Disclaimer! Princeton Publishing provided a copy for review!
Price listed on book - US $14.95
Authors - Steve N.G. Howell & Brian L. Sullivan
Pages - 64
Size - ~5"x8" - Less than 1cm thick and floppy
Topics covered - A wide assortment of sea life one would encounter off the east coast of the USofA
The Skinny: This is a cute little book... A little expensive given the size of the thing, but it's packed with photos and tidbits of information and ID tips... I would bet my left button that this book will sell very well with casual naturalists who spend time anywhere on or off the east coast. Like - have a timeshare/cottage or a sailboat nature enthusiasts. Not the people spending lots of time & money to get a brief glimpse of a European Storm-Petrel in late May...
The Good: The amount of photos and information packed into a small package. Howell's photos (and the other contributors) are out of this world. Also - there probably aren't too many people who are familiar with each and every species in the book - so a great chance to quickly learn something new.
The Bad: I'm reaching a point where seeing multi-photoshopped-images (like the cover) make me a little sick to my stomach. Yes, i'm being overly dramatic - but - enough is enough. Sir Richard Crossley was the first out of the gate with the idea, and I was more than willing to give credit where credit was due (heck, it was my first book review in this series!) I grew to like the idea because we could jam 10,000 bird photos into a single book, and it was a really neat reference. With this tiny little book - we didn't need to save space. Maybe most of society is happy to have many photos mashed into one - saves time and increased stimulation - but i'm not really a fan of it!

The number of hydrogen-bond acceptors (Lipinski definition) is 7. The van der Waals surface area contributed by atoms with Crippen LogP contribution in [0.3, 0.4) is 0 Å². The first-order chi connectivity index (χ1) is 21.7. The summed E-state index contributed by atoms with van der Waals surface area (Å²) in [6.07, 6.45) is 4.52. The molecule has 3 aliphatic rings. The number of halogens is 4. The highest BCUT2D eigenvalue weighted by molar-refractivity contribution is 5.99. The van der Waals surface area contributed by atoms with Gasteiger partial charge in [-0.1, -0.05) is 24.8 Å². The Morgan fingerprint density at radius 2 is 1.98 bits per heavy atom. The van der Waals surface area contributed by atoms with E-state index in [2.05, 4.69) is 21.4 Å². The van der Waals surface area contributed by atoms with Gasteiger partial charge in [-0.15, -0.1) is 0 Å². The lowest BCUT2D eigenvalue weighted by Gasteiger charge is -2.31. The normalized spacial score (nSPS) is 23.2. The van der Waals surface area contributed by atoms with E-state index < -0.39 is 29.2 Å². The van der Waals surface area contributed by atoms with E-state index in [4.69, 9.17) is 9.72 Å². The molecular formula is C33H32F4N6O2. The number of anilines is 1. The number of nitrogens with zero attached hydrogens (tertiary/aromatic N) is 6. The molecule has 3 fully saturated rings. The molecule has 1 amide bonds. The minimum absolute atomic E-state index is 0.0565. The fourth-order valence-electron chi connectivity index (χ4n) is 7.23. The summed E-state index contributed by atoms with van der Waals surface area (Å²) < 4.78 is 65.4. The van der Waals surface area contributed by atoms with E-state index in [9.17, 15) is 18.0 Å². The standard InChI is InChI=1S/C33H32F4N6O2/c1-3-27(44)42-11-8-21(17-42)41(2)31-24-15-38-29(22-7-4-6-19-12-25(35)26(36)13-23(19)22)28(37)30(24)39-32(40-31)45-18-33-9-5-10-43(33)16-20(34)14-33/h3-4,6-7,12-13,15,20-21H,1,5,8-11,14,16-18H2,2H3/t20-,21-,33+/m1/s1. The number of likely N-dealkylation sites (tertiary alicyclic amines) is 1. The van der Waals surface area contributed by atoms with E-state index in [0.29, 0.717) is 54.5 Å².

Who Should Buy It:
Naturalists of all shapes and sizes. Or anyone you know who spends time on the atlantic coast - or - especially if they spend time on a boat off the coast. If you're a "hardcore" lister/birder, then you may not want to drop $15 bucks on a tiny book that won't help you find that latest tick, but that's getting picky. Personally, I'm not sure i'd recommend it for a broader audience. Perhaps too technical for the general population, and perhaps not exciting enough for youngsters...
More info here:
http://press.princeton.edu/titles/10651.html (Princeton's page)
"This guide, designed for quick use on day trips off the East Coast, helps you put a name to what you see, from whales and dolphins to shearwaters, turtles and even flyingfish"